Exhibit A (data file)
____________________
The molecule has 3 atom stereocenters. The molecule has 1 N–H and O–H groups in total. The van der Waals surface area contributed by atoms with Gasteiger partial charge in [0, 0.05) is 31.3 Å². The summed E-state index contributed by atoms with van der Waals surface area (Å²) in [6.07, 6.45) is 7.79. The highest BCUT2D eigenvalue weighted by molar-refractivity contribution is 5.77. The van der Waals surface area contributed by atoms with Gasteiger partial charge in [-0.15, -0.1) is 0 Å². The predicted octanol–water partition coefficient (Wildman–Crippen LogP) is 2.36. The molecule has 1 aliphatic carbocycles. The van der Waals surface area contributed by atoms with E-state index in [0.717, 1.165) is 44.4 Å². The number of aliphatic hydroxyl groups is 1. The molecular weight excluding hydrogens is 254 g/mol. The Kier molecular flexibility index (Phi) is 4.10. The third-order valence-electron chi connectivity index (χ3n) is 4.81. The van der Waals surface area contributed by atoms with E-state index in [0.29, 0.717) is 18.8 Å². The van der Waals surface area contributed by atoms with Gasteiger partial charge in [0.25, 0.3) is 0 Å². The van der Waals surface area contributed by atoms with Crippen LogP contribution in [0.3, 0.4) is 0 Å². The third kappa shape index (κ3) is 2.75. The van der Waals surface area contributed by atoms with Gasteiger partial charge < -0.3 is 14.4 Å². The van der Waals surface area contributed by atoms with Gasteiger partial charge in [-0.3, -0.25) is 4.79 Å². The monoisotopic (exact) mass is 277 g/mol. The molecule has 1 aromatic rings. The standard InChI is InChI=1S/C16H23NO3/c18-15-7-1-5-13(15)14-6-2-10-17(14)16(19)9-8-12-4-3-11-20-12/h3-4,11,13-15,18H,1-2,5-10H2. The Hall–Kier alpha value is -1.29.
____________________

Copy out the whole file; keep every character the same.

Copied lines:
The molecule has 3 atom stereocenters. The molecule has 1 N–H and O–H groups in total. The van der Waals surface area contributed by atoms with Gasteiger partial charge in [0, 0.05) is 31.3 Å². The summed E-state index contributed by atoms with van der Waals surface area (Å²) in [6.07, 6.45) is 7.79. The highest BCUT2D eigenvalue weighted by molar-refractivity contribution is 5.77. The van der Waals surface area contributed by atoms with Gasteiger partial charge in [-0.15, -0.1) is 0 Å². The predicted octanol–water partition coefficient (Wildman–Crippen LogP) is 2.36. The molecule has 1 aliphatic carbocycles. The van der Waals surface area contributed by atoms with E-state index in [0.717, 1.165) is 44.4 Å². The number of aliphatic hydroxyl groups is 1. The molecular weight excluding hydrogens is 254 g/mol. The Kier molecular flexibility index (Phi) is 4.10. The third-order valence-electron chi connectivity index (χ3n) is 4.81. The van der Waals surface area contributed by atoms with E-state index in [0.29, 0.717) is 18.8 Å². The van der Waals surface area contributed by atoms with Gasteiger partial charge in [0.25, 0.3) is 0 Å². The van der Waals surface area contributed by atoms with Crippen LogP contribution in [0.3, 0.4) is 0 Å². The third kappa shape index (κ3) is 2.75. The van der Waals surface area contributed by atoms with Gasteiger partial charge < -0.3 is 14.4 Å². The van der Waals surface area contributed by atoms with Gasteiger partial charge in [-0.3, -0.25) is 4.79 Å². The monoisotopic (exact) mass is 277 g/mol. The molecule has 1 aromatic rings. The standard InChI is InChI=1S/C16H23NO3/c18-15-7-1-5-13(15)14-6-2-10-17(14)16(19)9-8-12-4-3-11-20-12/h3-4,11,13-15,18H,1-2,5-10H2. The Hall–Kier alpha value is -1.29.